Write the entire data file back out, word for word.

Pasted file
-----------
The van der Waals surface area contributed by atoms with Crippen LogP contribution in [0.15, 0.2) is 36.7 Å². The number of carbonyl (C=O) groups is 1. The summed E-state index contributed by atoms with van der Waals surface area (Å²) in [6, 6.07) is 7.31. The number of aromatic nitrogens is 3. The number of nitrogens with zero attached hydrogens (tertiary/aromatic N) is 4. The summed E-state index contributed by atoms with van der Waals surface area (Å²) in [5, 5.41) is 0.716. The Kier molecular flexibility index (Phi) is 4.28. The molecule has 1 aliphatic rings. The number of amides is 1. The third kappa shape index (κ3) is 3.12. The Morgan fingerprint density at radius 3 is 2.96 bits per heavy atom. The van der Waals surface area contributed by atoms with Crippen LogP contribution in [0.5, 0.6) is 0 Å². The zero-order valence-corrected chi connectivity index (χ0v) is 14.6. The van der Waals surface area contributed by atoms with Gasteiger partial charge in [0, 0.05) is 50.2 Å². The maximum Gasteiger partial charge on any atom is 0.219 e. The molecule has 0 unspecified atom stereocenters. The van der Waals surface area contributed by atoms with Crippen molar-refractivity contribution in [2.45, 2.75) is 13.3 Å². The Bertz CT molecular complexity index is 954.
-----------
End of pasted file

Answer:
The van der Waals surface area contributed by atoms with Crippen LogP contribution in [0.15, 0.2) is 36.7 Å². The number of carbonyl (C=O) groups is 1. The summed E-state index contributed by atoms with van der Waals surface area (Å²) in [6, 6.07) is 7.31. The number of aromatic nitrogens is 3. The number of nitrogens with zero attached hydrogens (tertiary/aromatic N) is 4. The summed E-state index contributed by atoms with van der Waals surface area (Å²) in [5, 5.41) is 0.716. The Kier molecular flexibility index (Phi) is 4.28. The molecule has 1 aliphatic rings. The number of amides is 1. The third kappa shape index (κ3) is 3.12. The Morgan fingerprint density at radius 3 is 2.96 bits per heavy atom. The van der Waals surface area contributed by atoms with Crippen LogP contribution in [0.5, 0.6) is 0 Å². The zero-order valence-corrected chi connectivity index (χ0v) is 14.6. The van der Waals surface area contributed by atoms with Gasteiger partial charge in [0, 0.05) is 50.2 Å². The maximum Gasteiger partial charge on any atom is 0.219 e. The molecule has 0 unspecified atom stereocenters. The van der Waals surface area contributed by atoms with Crippen molar-refractivity contribution in [2.45, 2.75) is 13.3 Å². The Bertz CT molecular complexity index is 954.